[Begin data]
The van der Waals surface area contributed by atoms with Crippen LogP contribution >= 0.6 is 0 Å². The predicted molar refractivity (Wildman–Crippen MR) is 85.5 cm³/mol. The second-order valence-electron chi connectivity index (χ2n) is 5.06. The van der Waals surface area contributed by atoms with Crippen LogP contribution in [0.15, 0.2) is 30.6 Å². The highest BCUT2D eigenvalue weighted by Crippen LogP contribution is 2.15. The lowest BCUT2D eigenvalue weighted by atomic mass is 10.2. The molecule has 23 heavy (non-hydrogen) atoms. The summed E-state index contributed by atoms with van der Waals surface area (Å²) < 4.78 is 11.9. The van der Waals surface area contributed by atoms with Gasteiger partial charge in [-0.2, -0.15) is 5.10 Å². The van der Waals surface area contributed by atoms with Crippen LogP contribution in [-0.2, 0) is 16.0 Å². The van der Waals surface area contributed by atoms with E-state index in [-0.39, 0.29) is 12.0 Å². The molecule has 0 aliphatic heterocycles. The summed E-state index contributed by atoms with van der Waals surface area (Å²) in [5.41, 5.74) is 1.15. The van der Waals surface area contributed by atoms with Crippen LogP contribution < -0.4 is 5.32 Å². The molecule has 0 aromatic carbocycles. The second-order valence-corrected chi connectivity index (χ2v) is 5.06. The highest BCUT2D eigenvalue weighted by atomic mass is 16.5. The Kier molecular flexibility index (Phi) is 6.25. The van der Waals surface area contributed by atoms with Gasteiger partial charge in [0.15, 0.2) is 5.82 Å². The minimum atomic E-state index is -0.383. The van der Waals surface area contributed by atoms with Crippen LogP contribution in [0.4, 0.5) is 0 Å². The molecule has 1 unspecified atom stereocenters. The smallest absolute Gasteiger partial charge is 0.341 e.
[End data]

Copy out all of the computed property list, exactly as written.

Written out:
The van der Waals surface area contributed by atoms with Crippen LogP contribution >= 0.6 is 0 Å². The predicted molar refractivity (Wildman–Crippen MR) is 85.5 cm³/mol. The second-order valence-electron chi connectivity index (χ2n) is 5.06. The van der Waals surface area contributed by atoms with Crippen LogP contribution in [0.15, 0.2) is 30.6 Å². The highest BCUT2D eigenvalue weighted by Crippen LogP contribution is 2.15. The lowest BCUT2D eigenvalue weighted by atomic mass is 10.2. The molecule has 23 heavy (non-hydrogen) atoms. The summed E-state index contributed by atoms with van der Waals surface area (Å²) < 4.78 is 11.9. The van der Waals surface area contributed by atoms with Gasteiger partial charge in [-0.2, -0.15) is 5.10 Å². The van der Waals surface area contributed by atoms with Crippen LogP contribution in [-0.2, 0) is 16.0 Å². The van der Waals surface area contributed by atoms with E-state index in [-0.39, 0.29) is 12.0 Å². The molecule has 0 aliphatic heterocycles. The summed E-state index contributed by atoms with van der Waals surface area (Å²) in [5.41, 5.74) is 1.15. The van der Waals surface area contributed by atoms with Crippen LogP contribution < -0.4 is 5.32 Å². The molecule has 0 aromatic carbocycles. The second-order valence-corrected chi connectivity index (χ2v) is 5.06. The highest BCUT2D eigenvalue weighted by atomic mass is 16.5. The Kier molecular flexibility index (Phi) is 6.25. The van der Waals surface area contributed by atoms with Gasteiger partial charge in [0.15, 0.2) is 5.82 Å². The minimum atomic E-state index is -0.383. The van der Waals surface area contributed by atoms with Crippen LogP contribution in [0.4, 0.5) is 0 Å². The molecule has 1 unspecified atom stereocenters. The smallest absolute Gasteiger partial charge is 0.341 e.